Re: [tcpm] Linux doesn’t implement RFC3465

Vidhi Goel <> Tue, 12 November 2019 21:45 UTC

Return-Path: <>
Received: from localhost (localhost []) by (Postfix) with ESMTP id E46A312006D for <>; Tue, 12 Nov 2019 13:45:02 -0800 (PST)
X-Virus-Scanned: amavisd-new at
X-Spam-Flag: NO
X-Spam-Score: -2
X-Spam-Status: No, score=-2 tagged_above=-999 required=5 tests=[BAYES_00=-1.9, DKIMWL_WL_HIGH=-0.001, DKIM_SIGNED=0.1, DKIM_VALID=-0.1, DKIM_VALID_AU=-0.1, HTML_MESSAGE=0.001, RCVD_IN_DNSWL_NONE=-0.0001, SPF_PASS=-0.001, URIBL_BLOCKED=0.001] autolearn=unavailable autolearn_force=no
Authentication-Results: (amavisd-new); dkim=pass (2048-bit key)
Received: from ([]) by localhost ( []) (amavisd-new, port 10024) with ESMTP id myl_xHcZABRj for <>; Tue, 12 Nov 2019 13:45:01 -0800 (PST)
Received: from ( []) (using TLSv1.2 with cipher ECDHE-RSA-AES256-GCM-SHA384 (256/256 bits)) (No client certificate requested) by (Postfix) with ESMTPS id DE5D2120127 for <>; Tue, 12 Nov 2019 13:45:00 -0800 (PST)
Received: from pps.filterd ( []) by ( with SMTP id xACLbDJP008681; Tue, 12 Nov 2019 13:44:56 -0800
DKIM-Signature: v=1; a=rsa-sha256; c=relaxed/relaxed;; h=sender : from : message-id : content-type : mime-version : subject : date : in-reply-to : cc : to : references; s=20180706; bh=VHf+gTiXf1ew19J5OA3Xh/naRVY+SpiI3LtRItEVSDY=; b=j1F9h1cX2Z2lDHDwYjMvibq1XRDLv9Zd2zyMejazUo93grbuzJ8LS+fGHmkzz1cg1/pW 4PKVVHqvXJuP9MqVqPl51N956lBMc4YIFp5P7EutQVuLgGrblfboiIw3Xn+3Q72+tDBh 4JEC0Kmiz3Y8/VKIhlekoLUATuu6E6aBTOICbS6w6Bw7QQ6UfmSl83MiqCWXeOhGX5YP Atq/0qpRyTuy8/ZhS23f4oNI3wik9MQSzOBkbKTcjLRyGGGQ3ch4kthRz6+g2xliIL+j UVS6pRGpl2Yfb5f5J+8Duc/Jxhc77S8x2nHP+j6iKHBiY2Ab+8JFPQvTLxouiL0NH0uR Uw==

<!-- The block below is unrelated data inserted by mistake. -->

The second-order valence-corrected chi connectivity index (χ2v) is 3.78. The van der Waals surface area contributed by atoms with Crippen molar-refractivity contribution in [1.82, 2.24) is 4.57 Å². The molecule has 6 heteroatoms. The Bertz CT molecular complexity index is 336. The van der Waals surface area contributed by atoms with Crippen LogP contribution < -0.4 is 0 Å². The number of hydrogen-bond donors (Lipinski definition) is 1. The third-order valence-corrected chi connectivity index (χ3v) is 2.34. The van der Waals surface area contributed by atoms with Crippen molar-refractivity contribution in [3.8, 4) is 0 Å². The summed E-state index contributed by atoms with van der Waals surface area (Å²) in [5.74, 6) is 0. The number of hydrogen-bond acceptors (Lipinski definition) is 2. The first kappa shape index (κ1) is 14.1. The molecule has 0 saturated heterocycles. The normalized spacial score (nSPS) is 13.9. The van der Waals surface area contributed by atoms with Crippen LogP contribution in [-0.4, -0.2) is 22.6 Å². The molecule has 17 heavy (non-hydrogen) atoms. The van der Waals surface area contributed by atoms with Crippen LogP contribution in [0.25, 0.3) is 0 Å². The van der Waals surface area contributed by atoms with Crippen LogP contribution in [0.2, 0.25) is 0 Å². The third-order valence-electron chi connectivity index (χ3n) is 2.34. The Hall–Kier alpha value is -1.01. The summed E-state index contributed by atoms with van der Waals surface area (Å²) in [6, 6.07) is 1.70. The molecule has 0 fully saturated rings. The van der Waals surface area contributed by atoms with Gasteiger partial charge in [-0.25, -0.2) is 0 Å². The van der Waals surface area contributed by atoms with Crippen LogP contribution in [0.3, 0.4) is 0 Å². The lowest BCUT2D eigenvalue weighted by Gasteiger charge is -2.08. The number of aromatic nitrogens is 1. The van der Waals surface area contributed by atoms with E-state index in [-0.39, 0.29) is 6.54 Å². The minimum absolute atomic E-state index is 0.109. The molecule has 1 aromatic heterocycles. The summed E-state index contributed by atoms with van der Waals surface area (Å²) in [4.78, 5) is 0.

Received: from ( []) by with ESMTP id 2w6eexhmcv-8 (version=TLSv1.2 cipher=ECDHE-RSA-AES128-GCM-SHA256 bits=128 verify=NO); Tue, 12 Nov 2019 13:44:56 -0800
Received: from ( []) by (Oracle Communications Messaging Server 64bit (built May 7 2019)) with ESMTPS id <>; Tue, 12 Nov 2019 13:44:55 -0800 (PST)
Received: from by (Oracle Communications Messaging Server 64bit (built May 7 2019)) id <>; Tue, 12 Nov 2019 13:44:55 -0800 (PST)
X-V-T-CD: 87af957b8464877f93b78faa11c65a6a
X-V-E-CD: 8ad83cf34a8c3732cb73dea81270d36d
X-V-R-CD: 2eec4d4b333905bf2498bde820845c7b
X-V-CD: 0
X-V-ID: ac0ca2b7-3a23-4faf-a07f-64408324150d
X-Proofpoint-Virus-Version: vendor=fsecure engine=2.50.10434:,, definitions=2019-11-12_08:,, signatures=0
Received: from ( []) by (Oracle Communications Messaging Server 64bit (built May 7 2019)) with ESMTPSA id <>; Tue, 12 Nov 2019 13:44:49 -0800 (PST)
From: Vidhi Goel <>
Message-id: <>
Content-type: multipart/alternative; boundary="Apple-Mail=_0B2AAECD-F241-409C-A752-DDFF9427AF62"
MIME-version: 1.0 (Mac OS X Mail 13.0 \(3578.1\))
Date: Tue, 12 Nov 2019 13:44:49 -0800
In-reply-to: <>
Cc: "" <>,
To: Neal Cardwell <>
References: <> <>
X-Mailer: Apple Mail (2.3578.1)
X-Proofpoint-Virus-Version: vendor=fsecure engine=2.50.10434:, , definitions=2019-11-12_08:, , signatures=0
Archived-At: <>
Subject: Re: [tcpm] =?utf-8?q?Linux_doesn=E2=80=99t_implement_RFC3465?=
X-Mailman-Version: 2.1.29
Precedence: list